Journal Reference:

  1. Maud et al. Cost-effectiveness analysis of endovascular versus neurosurgical treatment for ruptured intracranial aneurysms in the United States. Journal of Neurosurgery, 2009; 110 (5): 880 DOI: 10.3171/2008.8.JNS0858

Cite This Page:

University of Minnesota. "Ruptured Brain Aneurysms: Minimally Invasive Stroke Treatment Produces Better Patient Outcomes Than Surgical Operation, Study Finds." ScienceDaily. ScienceDaily, 3 June 2009. <www.sciencedaily.com/releases/2009/05/090529132123.htm>.
University of Minnesota. (2009, June 3). Ruptured Brain Aneurysms: Minimally Invasive Stroke Treatment Produces Better Patient Outcomes Than Surgical Operation, Study Finds. ScienceDaily. Retrieved October 25, 2014 from www.sciencedaily.com/releases/2009/05/090529132123.htm
University of Minnesota. "Ruptured Brain Aneurysms: Minimally Invasive Stroke Treatment Produces Better Patient Outcomes Than Surgical Operation, Study Finds." ScienceDaily. www.sciencedaily.com/releases/2009/05/090529132123.htm (accessed October 25, 2014).

Share This



More Health & Medicine News

Saturday, October 25, 2014

Featured Research

from universities, journals, and other organizations


Featured Videos

from AP, Reuters, AFP, and other news services

IKEA Desk Converts From Standing to Sitting With One Button

IKEA Desk Converts From Standing to Sitting With One Button

Buzz60 (Oct. 24, 2014) IKEA is out with a new convertible desk that can convert from a sitting desk to a standing one with just the push of a button. Jen Markham explains. Video provided by Buzz60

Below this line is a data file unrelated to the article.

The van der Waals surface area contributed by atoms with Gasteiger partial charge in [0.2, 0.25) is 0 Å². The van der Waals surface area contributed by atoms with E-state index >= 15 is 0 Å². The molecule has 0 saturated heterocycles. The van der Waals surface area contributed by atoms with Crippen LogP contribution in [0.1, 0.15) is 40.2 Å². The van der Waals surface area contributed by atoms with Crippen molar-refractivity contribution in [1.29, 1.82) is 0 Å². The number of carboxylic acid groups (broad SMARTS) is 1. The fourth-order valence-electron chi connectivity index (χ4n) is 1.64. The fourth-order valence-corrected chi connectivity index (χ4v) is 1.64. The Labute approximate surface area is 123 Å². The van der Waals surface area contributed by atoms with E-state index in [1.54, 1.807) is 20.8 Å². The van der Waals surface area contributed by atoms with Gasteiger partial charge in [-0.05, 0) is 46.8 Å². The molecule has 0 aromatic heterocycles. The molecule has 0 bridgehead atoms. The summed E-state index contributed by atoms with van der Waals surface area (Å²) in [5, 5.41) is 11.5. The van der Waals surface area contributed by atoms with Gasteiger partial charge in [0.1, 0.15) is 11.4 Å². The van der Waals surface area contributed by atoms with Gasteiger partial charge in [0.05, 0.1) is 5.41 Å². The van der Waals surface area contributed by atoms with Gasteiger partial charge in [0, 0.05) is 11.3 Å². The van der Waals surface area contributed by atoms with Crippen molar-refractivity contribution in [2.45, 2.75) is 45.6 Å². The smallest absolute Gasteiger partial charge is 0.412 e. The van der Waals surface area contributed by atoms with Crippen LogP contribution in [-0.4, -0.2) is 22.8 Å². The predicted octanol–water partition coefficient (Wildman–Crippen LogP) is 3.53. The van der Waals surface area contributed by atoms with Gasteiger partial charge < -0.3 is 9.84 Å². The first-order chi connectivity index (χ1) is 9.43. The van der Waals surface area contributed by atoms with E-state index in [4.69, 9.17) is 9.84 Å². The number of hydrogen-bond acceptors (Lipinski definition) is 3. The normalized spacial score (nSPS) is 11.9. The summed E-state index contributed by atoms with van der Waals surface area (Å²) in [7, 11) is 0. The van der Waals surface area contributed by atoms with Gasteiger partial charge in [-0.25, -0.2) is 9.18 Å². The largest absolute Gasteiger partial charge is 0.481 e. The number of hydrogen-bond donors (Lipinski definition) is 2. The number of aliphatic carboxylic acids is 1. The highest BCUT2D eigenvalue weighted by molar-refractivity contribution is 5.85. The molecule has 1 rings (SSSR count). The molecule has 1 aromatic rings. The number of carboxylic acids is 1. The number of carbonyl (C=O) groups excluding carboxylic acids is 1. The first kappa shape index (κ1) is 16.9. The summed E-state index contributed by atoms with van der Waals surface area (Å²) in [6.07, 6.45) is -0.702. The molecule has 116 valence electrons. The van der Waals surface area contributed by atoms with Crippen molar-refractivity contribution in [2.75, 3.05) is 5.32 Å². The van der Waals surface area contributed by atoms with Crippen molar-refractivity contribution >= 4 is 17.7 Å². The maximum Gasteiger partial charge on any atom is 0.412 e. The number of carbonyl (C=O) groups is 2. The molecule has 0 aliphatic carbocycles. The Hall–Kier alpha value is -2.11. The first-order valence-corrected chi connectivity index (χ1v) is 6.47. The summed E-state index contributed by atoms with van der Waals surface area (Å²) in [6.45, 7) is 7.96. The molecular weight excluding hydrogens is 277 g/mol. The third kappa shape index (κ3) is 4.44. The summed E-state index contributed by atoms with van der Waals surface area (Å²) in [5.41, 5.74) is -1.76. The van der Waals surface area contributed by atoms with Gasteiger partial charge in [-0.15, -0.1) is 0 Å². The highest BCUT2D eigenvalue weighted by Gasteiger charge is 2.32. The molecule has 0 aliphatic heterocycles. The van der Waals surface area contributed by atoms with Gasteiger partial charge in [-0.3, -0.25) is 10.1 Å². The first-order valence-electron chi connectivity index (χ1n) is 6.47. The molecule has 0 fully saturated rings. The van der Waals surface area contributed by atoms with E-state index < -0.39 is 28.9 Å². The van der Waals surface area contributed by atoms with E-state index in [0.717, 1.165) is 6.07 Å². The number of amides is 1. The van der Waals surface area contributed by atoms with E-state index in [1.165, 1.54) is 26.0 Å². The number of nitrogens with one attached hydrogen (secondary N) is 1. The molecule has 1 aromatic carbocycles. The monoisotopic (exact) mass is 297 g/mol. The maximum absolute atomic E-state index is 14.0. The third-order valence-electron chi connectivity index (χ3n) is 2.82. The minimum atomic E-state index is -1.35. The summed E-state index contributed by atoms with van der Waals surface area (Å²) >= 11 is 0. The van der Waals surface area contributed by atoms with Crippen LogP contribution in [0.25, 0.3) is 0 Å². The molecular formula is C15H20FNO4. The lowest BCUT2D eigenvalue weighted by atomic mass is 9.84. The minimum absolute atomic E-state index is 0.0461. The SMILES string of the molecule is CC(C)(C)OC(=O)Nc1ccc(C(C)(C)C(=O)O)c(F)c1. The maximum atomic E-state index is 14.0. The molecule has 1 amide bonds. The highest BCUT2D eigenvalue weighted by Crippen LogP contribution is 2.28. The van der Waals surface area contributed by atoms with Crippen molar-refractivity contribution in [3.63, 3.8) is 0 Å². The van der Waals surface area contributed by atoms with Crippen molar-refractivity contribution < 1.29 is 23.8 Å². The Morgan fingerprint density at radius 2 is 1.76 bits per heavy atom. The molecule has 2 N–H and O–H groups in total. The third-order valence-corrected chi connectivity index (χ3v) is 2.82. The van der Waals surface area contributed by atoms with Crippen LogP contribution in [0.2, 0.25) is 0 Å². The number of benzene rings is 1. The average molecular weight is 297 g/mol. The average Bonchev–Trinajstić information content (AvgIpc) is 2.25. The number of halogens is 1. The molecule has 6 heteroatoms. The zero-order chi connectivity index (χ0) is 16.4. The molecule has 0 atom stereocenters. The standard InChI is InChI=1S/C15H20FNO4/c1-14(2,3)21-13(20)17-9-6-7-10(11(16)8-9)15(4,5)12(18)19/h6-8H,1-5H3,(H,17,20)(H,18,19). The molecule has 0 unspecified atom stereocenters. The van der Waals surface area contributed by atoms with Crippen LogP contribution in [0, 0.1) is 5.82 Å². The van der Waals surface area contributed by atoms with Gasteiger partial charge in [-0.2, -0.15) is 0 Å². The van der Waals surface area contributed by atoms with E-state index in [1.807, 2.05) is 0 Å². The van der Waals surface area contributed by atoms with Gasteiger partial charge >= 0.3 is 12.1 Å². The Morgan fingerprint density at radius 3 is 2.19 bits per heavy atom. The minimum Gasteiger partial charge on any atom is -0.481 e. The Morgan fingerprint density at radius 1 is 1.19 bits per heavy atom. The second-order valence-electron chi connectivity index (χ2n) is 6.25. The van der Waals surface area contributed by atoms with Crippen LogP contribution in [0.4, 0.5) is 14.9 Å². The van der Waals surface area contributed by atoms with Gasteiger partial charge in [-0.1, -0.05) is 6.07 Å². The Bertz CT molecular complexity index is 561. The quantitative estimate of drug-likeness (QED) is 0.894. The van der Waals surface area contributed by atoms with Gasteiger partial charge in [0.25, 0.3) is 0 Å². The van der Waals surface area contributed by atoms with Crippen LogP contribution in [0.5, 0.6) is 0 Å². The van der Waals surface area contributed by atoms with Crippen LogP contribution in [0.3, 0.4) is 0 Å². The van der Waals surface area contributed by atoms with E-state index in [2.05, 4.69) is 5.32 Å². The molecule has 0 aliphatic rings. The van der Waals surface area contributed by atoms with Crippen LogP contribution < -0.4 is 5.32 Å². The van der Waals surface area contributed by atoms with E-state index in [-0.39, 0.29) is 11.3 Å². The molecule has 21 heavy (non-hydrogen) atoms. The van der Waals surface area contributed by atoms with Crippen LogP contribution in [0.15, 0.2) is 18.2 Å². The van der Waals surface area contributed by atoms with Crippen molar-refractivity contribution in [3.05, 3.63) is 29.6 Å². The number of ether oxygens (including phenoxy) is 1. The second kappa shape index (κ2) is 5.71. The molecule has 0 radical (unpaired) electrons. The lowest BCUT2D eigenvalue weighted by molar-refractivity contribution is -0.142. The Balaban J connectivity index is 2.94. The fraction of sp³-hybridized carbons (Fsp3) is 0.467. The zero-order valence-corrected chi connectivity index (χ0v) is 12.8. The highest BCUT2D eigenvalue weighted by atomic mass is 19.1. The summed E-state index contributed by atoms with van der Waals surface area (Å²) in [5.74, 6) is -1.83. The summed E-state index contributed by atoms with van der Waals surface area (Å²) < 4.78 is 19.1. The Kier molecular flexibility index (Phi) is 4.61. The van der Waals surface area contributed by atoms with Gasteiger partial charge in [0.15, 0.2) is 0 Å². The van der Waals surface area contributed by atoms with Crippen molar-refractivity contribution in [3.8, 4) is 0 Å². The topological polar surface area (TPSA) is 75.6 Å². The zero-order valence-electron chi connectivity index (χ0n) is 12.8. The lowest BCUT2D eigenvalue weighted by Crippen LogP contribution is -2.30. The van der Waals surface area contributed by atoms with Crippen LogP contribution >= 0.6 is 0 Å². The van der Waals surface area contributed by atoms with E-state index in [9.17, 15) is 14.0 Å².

Powered by NewsLook.com
Ebola Protective Suits Being Made in China

Ebola Protective Suits Being Made in China

AFP (Oct. 24, 2014) A factory in China is busy making Ebola protective suits for healthcare workers and others fighting the spread of the virus. Duration: 00:38 Video provided by AFP
Powered by NewsLook.com
WHO: Millions of Ebola Vaccine Doses by 2015

WHO: Millions of Ebola Vaccine Doses by 2015

AP (Oct. 24, 2014) The World Health Organization said on Friday that millions of doses of two experimental Ebola vaccines could be ready for use in 2015 and five more experimental vaccines would start being tested in March. (Oct. 24) Video provided by AP
Powered by NewsLook.com
Doctor in NYC Quarantined With Ebola

Doctor in NYC Quarantined With Ebola

AP (Oct. 24, 2014) An emergency room doctor who recently returned to the city after treating Ebola patients in West Africa has tested positive for the virus. He's quarantined in a hospital. (Oct. 24) Video provided by AP
Powered by NewsLook.com

Search ScienceDaily

Number of stories in archives: 140,361

Find with keyword(s):
Enter a keyword or phrase to search ScienceDaily for related topics and research stories.

Save/Print:
Share:

Breaking News:

Strange & Offbeat Stories


Health & Medicine

Mind & Brain

Living & Well

In Other News

... from NewsDaily.com

Science News

Health News

Environment News

Technology News



Save/Print:
Share:

Free Subscriptions


Get the latest science news with ScienceDaily's free email newsletters, updated daily and weekly. Or view hourly updated newsfeeds in your RSS reader:

Get Social & Mobile


Keep up to date with the latest news from ScienceDaily via social networks and mobile apps:

Have Feedback?


Tell us what you think of ScienceDaily -- we welcome both positive and negative comments. Have any problems using the site? Questions?
Mobile: iPhone Android Web
Follow: Facebook Twitter Google+
Subscribe: RSS Feeds Email Newsletters
Latest Headlines Health & Medicine Mind & Brain Space & Time Matter & Energy Computers & Math Plants & Animals Earth & Climate Fossils & Ruins